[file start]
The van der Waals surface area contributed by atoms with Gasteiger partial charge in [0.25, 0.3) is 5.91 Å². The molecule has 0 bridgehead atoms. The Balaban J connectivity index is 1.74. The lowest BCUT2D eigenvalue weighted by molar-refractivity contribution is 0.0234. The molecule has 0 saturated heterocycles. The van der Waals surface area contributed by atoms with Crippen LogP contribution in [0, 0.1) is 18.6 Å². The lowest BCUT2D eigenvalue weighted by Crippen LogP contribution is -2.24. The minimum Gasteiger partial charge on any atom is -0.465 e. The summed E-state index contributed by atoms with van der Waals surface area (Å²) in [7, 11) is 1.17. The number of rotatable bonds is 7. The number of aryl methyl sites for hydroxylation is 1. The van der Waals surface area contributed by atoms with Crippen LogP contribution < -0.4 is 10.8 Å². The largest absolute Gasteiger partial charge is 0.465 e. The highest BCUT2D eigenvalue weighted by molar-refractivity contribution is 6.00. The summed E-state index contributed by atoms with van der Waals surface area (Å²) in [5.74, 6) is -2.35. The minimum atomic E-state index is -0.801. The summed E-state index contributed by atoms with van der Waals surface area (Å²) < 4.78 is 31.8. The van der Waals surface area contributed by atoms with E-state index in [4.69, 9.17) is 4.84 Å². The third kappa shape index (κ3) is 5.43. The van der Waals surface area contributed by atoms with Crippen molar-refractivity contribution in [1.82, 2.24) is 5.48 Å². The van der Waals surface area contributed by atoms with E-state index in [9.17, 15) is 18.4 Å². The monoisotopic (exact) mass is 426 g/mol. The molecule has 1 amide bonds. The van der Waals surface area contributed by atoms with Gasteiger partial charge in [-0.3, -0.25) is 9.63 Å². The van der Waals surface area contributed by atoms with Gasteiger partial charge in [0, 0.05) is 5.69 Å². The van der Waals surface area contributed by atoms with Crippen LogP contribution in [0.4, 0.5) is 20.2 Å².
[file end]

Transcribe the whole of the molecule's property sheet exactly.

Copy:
The van der Waals surface area contributed by atoms with Gasteiger partial charge in [0.25, 0.3) is 5.91 Å². The molecule has 0 bridgehead atoms. The Balaban J connectivity index is 1.74. The lowest BCUT2D eigenvalue weighted by molar-refractivity contribution is 0.0234. The molecule has 0 saturated heterocycles. The van der Waals surface area contributed by atoms with Crippen LogP contribution in [0, 0.1) is 18.6 Å². The lowest BCUT2D eigenvalue weighted by Crippen LogP contribution is -2.24. The minimum Gasteiger partial charge on any atom is -0.465 e. The summed E-state index contributed by atoms with van der Waals surface area (Å²) in [7, 11) is 1.17. The number of rotatable bonds is 7. The number of aryl methyl sites for hydroxylation is 1. The van der Waals surface area contributed by atoms with Crippen LogP contribution < -0.4 is 10.8 Å². The largest absolute Gasteiger partial charge is 0.465 e. The highest BCUT2D eigenvalue weighted by molar-refractivity contribution is 6.00. The summed E-state index contributed by atoms with van der Waals surface area (Å²) in [5.74, 6) is -2.35. The minimum atomic E-state index is -0.801. The summed E-state index contributed by atoms with van der Waals surface area (Å²) < 4.78 is 31.8. The van der Waals surface area contributed by atoms with E-state index in [4.69, 9.17) is 4.84 Å². The third kappa shape index (κ3) is 5.43. The van der Waals surface area contributed by atoms with Crippen molar-refractivity contribution in [1.82, 2.24) is 5.48 Å². The van der Waals surface area contributed by atoms with E-state index in [9.17, 15) is 18.4 Å². The monoisotopic (exact) mass is 426 g/mol. The molecule has 1 amide bonds. The van der Waals surface area contributed by atoms with Gasteiger partial charge in [-0.3, -0.25) is 9.63 Å². The van der Waals surface area contributed by atoms with Gasteiger partial charge in [0, 0.05) is 5.69 Å². The van der Waals surface area contributed by atoms with Crippen LogP contribution in [0.4, 0.5) is 20.2 Å².